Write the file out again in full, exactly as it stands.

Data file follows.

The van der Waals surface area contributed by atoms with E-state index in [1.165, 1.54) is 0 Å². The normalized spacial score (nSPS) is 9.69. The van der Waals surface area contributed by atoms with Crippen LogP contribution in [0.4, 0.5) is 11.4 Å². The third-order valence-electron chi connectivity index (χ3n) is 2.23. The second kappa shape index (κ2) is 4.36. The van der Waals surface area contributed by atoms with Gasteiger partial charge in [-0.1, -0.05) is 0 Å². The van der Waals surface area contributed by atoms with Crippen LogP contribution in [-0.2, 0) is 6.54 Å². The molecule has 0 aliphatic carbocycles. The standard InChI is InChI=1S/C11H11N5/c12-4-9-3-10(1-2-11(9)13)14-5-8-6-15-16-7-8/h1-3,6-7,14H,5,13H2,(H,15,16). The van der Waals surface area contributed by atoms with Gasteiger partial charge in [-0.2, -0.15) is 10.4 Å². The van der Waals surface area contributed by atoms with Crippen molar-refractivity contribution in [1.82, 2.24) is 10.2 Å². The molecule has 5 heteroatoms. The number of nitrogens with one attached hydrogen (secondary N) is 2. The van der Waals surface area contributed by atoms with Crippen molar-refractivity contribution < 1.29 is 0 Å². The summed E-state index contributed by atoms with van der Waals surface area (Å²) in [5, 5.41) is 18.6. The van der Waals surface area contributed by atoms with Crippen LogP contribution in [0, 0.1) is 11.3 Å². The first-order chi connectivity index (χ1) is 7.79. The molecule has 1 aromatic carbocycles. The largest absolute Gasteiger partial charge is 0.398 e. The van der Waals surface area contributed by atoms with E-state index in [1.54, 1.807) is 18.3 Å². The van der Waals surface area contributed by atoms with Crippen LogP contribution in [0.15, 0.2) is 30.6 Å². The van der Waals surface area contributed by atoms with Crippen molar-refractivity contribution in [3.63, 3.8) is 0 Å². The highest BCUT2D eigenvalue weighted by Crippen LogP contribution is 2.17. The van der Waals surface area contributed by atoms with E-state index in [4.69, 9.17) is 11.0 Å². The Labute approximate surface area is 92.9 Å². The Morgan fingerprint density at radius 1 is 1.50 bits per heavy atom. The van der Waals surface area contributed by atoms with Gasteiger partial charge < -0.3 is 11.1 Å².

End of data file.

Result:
The van der Waals surface area contributed by atoms with E-state index in [1.165, 1.54) is 0 Å². The normalized spacial score (nSPS) is 9.69. The van der Waals surface area contributed by atoms with Crippen LogP contribution in [0.4, 0.5) is 11.4 Å². The third-order valence-electron chi connectivity index (χ3n) is 2.23. The second kappa shape index (κ2) is 4.36. The van der Waals surface area contributed by atoms with Gasteiger partial charge in [-0.1, -0.05) is 0 Å². The van der Waals surface area contributed by atoms with Crippen LogP contribution in [-0.2, 0) is 6.54 Å². The molecule has 0 aliphatic carbocycles. The standard InChI is InChI=1S/C11H11N5/c12-4-9-3-10(1-2-11(9)13)14-5-8-6-15-16-7-8/h1-3,6-7,14H,5,13H2,(H,15,16). The van der Waals surface area contributed by atoms with Gasteiger partial charge in [-0.2, -0.15) is 10.4 Å². The van der Waals surface area contributed by atoms with Crippen molar-refractivity contribution in [1.82, 2.24) is 10.2 Å². The molecule has 5 heteroatoms. The number of nitrogens with one attached hydrogen (secondary N) is 2. The van der Waals surface area contributed by atoms with Crippen molar-refractivity contribution < 1.29 is 0 Å². The summed E-state index contributed by atoms with van der Waals surface area (Å²) in [5, 5.41) is 18.6. The van der Waals surface area contributed by atoms with Crippen LogP contribution in [0, 0.1) is 11.3 Å². The first-order chi connectivity index (χ1) is 7.79. The molecule has 1 aromatic carbocycles. The largest absolute Gasteiger partial charge is 0.398 e. The van der Waals surface area contributed by atoms with E-state index in [1.54, 1.807) is 18.3 Å². The van der Waals surface area contributed by atoms with Crippen LogP contribution in [0.15, 0.2) is 30.6 Å². The van der Waals surface area contributed by atoms with Crippen molar-refractivity contribution in [3.63, 3.8) is 0 Å². The highest BCUT2D eigenvalue weighted by Crippen LogP contribution is 2.17. The van der Waals surface area contributed by atoms with E-state index in [4.69, 9.17) is 11.0 Å². The Labute approximate surface area is 92.9 Å². The Morgan fingerprint density at radius 1 is 1.50 bits per heavy atom. The van der Waals surface area contributed by atoms with Gasteiger partial charge < -0.3 is 11.1 Å².